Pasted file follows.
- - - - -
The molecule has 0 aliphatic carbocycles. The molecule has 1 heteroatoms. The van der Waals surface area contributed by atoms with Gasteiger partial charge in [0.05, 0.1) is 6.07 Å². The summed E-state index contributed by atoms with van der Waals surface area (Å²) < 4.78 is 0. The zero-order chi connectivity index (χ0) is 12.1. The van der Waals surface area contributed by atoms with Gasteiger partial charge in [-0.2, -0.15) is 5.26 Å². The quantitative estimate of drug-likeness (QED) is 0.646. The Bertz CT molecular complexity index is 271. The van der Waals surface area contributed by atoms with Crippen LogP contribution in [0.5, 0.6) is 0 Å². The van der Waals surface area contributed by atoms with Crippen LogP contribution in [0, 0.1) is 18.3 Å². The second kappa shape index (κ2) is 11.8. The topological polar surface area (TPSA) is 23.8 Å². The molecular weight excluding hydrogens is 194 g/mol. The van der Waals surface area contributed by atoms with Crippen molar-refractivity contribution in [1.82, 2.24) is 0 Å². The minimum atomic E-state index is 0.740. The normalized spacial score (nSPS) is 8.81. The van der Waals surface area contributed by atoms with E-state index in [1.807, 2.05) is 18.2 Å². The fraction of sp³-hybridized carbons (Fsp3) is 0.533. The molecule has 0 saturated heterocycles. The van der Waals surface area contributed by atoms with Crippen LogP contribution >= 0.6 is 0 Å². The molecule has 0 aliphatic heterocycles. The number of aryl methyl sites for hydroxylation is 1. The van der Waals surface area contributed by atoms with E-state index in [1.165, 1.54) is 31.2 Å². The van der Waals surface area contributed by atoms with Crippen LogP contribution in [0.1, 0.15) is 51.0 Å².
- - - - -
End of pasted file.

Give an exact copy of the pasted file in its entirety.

The molecule has 0 aliphatic carbocycles. The molecule has 1 heteroatoms. The van der Waals surface area contributed by atoms with Gasteiger partial charge in [0.05, 0.1) is 6.07 Å². The summed E-state index contributed by atoms with van der Waals surface area (Å²) < 4.78 is 0. The zero-order chi connectivity index (χ0) is 12.1. The van der Waals surface area contributed by atoms with Gasteiger partial charge in [-0.2, -0.15) is 5.26 Å². The quantitative estimate of drug-likeness (QED) is 0.646. The Bertz CT molecular complexity index is 271. The van der Waals surface area contributed by atoms with Crippen LogP contribution in [0.5, 0.6) is 0 Å². The van der Waals surface area contributed by atoms with Crippen LogP contribution in [0, 0.1) is 18.3 Å². The second kappa shape index (κ2) is 11.8. The topological polar surface area (TPSA) is 23.8 Å². The molecular weight excluding hydrogens is 194 g/mol. The van der Waals surface area contributed by atoms with Crippen molar-refractivity contribution in [1.82, 2.24) is 0 Å². The minimum atomic E-state index is 0.740. The normalized spacial score (nSPS) is 8.81. The van der Waals surface area contributed by atoms with E-state index in [1.807, 2.05) is 18.2 Å². The fraction of sp³-hybridized carbons (Fsp3) is 0.533. The molecule has 0 saturated heterocycles. The van der Waals surface area contributed by atoms with Crippen LogP contribution >= 0.6 is 0 Å². The molecule has 0 aliphatic heterocycles. The number of aryl methyl sites for hydroxylation is 1. The van der Waals surface area contributed by atoms with E-state index in [1.165, 1.54) is 31.2 Å². The van der Waals surface area contributed by atoms with Crippen LogP contribution in [0.1, 0.15) is 51.0 Å².